Whether over-the-counter or prescribed medications, cosmetics, household cleaners or other products, you and other consumer expect them to be safe for use when they go to market. However, some products may pose potential dangers, despite having no design flaws or manufacturing defects. Therefore, it may be helpful to understand who is responsible when injuries resulting from the use of a product occur.
Many products available to consumers today include warning labels. According to FindLaw, however, warning labels are not required for all products. They must be included when manufacturers know their products present a potential risk when used as intended and that danger is not immediately obvious to the product’s users. For example, a space heater may overheat if used continuously for more than four hours, and the manufacturer is aware of the risk. The manufacturer must include a warning on the heaters that they could pose a fire hazard.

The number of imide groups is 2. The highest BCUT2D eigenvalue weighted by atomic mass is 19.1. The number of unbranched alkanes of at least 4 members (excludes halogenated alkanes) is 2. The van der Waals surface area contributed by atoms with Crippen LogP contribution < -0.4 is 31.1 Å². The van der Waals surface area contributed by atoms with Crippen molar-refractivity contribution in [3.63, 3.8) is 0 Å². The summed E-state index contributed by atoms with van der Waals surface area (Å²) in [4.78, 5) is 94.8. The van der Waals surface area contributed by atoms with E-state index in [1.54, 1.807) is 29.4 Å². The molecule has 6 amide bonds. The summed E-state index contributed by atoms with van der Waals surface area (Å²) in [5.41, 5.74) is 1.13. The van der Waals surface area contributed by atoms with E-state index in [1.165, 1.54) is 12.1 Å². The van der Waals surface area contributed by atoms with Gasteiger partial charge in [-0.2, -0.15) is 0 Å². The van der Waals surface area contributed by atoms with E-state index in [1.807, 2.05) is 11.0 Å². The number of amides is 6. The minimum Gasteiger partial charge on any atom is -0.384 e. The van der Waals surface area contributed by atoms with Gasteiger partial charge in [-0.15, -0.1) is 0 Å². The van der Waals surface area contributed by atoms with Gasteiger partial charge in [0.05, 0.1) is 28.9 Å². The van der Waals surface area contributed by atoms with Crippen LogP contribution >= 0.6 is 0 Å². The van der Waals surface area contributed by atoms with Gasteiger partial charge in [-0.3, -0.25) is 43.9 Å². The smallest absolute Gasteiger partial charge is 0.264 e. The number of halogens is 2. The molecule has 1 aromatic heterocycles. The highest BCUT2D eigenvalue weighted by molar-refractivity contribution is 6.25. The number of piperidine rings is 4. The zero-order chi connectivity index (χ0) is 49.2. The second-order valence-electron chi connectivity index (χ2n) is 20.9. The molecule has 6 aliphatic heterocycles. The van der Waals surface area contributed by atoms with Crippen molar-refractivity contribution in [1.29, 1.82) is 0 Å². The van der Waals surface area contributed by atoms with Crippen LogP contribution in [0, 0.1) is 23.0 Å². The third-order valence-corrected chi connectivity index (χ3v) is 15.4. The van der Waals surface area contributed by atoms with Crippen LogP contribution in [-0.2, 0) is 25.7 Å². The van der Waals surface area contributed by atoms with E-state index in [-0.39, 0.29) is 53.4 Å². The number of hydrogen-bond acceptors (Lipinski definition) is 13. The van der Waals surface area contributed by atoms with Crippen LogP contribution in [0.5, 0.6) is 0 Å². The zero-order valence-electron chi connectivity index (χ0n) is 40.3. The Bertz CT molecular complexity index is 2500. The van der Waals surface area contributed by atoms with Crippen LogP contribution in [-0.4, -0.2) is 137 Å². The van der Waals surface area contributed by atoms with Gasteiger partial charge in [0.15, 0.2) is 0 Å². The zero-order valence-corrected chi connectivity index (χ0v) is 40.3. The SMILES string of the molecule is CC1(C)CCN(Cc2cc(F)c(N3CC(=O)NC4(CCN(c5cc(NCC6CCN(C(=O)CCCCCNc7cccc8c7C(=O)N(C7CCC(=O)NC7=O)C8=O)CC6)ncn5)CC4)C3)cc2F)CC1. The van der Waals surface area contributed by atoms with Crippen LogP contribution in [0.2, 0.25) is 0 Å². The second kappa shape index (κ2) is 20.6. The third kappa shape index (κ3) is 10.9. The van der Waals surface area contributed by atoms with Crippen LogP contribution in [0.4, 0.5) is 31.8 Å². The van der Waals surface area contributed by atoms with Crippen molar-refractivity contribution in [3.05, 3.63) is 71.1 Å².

When they are required, warning labels must be conspicuous, and they should be clear and specific in warning of the product’s hidden dangers. Further, they should also include instructions for how to safely use the product in order to avoid these potential risks. If reasonable warnings and instructions are not included with a potentially dangerous product and you suffer an injury as a result, the manufacture may be held financially responsible for your associated losses.
Developing a product that presents a potential danger alone does not place full responsibility for injuries resulting from its use at the product manufacturer’s feet. As a consumer, you have a responsibility to heed the warning labels and to use products only as directed. Failing to do so could result in you forfeiting your right to seek compensation for any injuries resulting from a product’s use.
The information contained in this post is considered for general purposes only and should not be taken as legal advice.